Since I went Cold Sheep in June, I’ve only had one rule: Don’t buy yarn or spinning fiber. I’ve mostly followed that rule with the exception of 88 yards of t-shirt yarn joining the stash 18 days later. I made it another 30 days before buying 6 oz of fiber to play with on my new-to-me drum carder. I don’t feel guilty about either of these purchases because, while they were impulse buys, there was a project waiting for them. I’m going to use the t-shirt yarn to make a basket. And that fiber is for my first attempt at making blended roving/batts on my new-to-me drum carder. I haven’t used the carder yet so my new bundles of goodness won’t be sitting around for long. 

It’s a month and half later I’m adding another rule to my Cold Sheep: You actually have to knit and spin with the stuff you have in stash. Yarn Fort isn’t going to get any smaller if all I do is look at it and I look at it a lot. It’s a looming presence in my studio that is impossible to miss. That means I actually have to finish the projects I cast on. On the top of the WIP list is the Vertigo Scarf and the TurtlePurl Socks. Don’t worry, I’m not forcing myself to knit these things. I’m enjoying the process of knitting just as much as I want to wear them. So I’m knitting instead of playing time suck games on my phone. I’m knitting instead of aimlessly scrolling through Instagram. I’m knitting instead of looking down at my phone in general. Seems to be working too since the socks are getting closer and closer to the bind off. 

The second rule of Cold Sheep: Knit and spin from the stash. No feeling guilty about the stuff you don’t like anymore either. Knitting For Cold Sheep | withwool.com

There’s one other project on the current WIP list, this Garterlac Kitchen Towel. It’s an upsized version of the Garterlac Dishcloth with a few other mods for easy knitting. I couldn’t decide if I liked the size 7.5 rows in and promptly ignored it for a couple of months. I even stole the needles for another project. A knit the stash rule also means that I don’t have to finish WIP’s that I don’t love anymore. Garterlac ended up making the list and will be perfect for tv knitting.  

There’s one other benefit to the knit/spin the stash rule. If I’m not going to use it, I don’t have to keep it or guilt myself into working with yarn I don’t like. I haven’t gone through the stash in years and I’m sure there’s more than a few skeins that won’t make the cut. Maybe even more then I expect. I’m not looking forward to culling the stash, but I do want a 100% knit-worthy one.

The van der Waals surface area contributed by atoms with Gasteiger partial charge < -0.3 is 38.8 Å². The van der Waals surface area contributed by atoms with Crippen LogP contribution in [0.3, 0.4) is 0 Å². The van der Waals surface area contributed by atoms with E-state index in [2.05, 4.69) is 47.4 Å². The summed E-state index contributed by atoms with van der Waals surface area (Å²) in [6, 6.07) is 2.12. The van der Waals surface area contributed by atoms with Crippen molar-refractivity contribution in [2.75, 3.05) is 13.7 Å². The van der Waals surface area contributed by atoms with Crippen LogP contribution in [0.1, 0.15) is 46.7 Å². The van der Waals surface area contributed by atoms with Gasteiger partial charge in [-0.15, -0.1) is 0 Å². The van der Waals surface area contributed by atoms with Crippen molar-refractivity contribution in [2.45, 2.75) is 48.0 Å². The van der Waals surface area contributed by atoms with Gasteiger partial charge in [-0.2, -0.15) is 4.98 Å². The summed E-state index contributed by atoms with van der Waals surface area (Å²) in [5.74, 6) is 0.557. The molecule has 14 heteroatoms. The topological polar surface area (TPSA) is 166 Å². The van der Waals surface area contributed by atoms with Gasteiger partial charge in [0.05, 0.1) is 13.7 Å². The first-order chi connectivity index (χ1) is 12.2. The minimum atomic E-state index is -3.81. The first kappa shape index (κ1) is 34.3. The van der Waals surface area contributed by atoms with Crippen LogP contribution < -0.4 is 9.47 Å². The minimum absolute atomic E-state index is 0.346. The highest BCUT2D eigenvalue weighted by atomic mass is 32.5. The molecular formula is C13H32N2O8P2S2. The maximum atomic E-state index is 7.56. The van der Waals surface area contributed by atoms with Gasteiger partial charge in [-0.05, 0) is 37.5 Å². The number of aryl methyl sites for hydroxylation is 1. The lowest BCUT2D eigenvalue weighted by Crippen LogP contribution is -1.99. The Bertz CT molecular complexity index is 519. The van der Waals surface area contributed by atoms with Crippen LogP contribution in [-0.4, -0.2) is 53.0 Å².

Going Cold Sheep

After coming to terms with the overwhelming enormity of my yarn stash, I’m going cold sheep. Going Cold Sheep | withwool.com

Let’s play a game called “Find The Knitter”.  

Done? Awesome. That’s my 5’6” self standing behind the majority of my yarn and spinning stash and I can only just see over the top. I’m not standing on my tippy-toes either. Had I piled on those WIP bags and roaming skeins, I’d be well hidden. 

Hello, my name is April and I have a yarn…storage problem. After several years of separation and a recent road trip, the bulk of my yarn stash, my recent yarn and fiber acquisitions, and I have finally been reunited. I knew I had a lot of yarn thanks to my Ravelry catalog, but I’d gotten a bit fuzzy about the exact scale of the stash. The boxes are currently stacked behind me and they make a rather impressive wall. All the clear tubs are full of yarn. The two bags at the very top are stuffed with handspun. The green bins are holding my fiber stash. Plus, there are those 3 bags of poly-fil I’ve picked up over the years. 

I’m glad to have it all but, honestly, it’s a bit overwhelming. Though I do like the idea of being able to build a literal yarn fort. Fort Yarn would be quite cosy too. That said, effective immediately, I’m going cold sheep. The only rule is don’t buy more yarn or fiber. I might give myself a few more rules and an exception or two as time goes on but not yet. 

I’m also trying to let go of the idea that I have to knit or do something with every skein and cone of yarn. It is perfectly okay to give the stash a good toss and donate/sell/give-away the yarn that I’m not in love with anymore. Like some of that stuff that I bought when I first started knitting and don’t want to use anymore. I want a well-curated stash off yarn and fiber that I can’t wait to play with, not something I feel obligated to use. 

Wish me luck and a bit of will power too.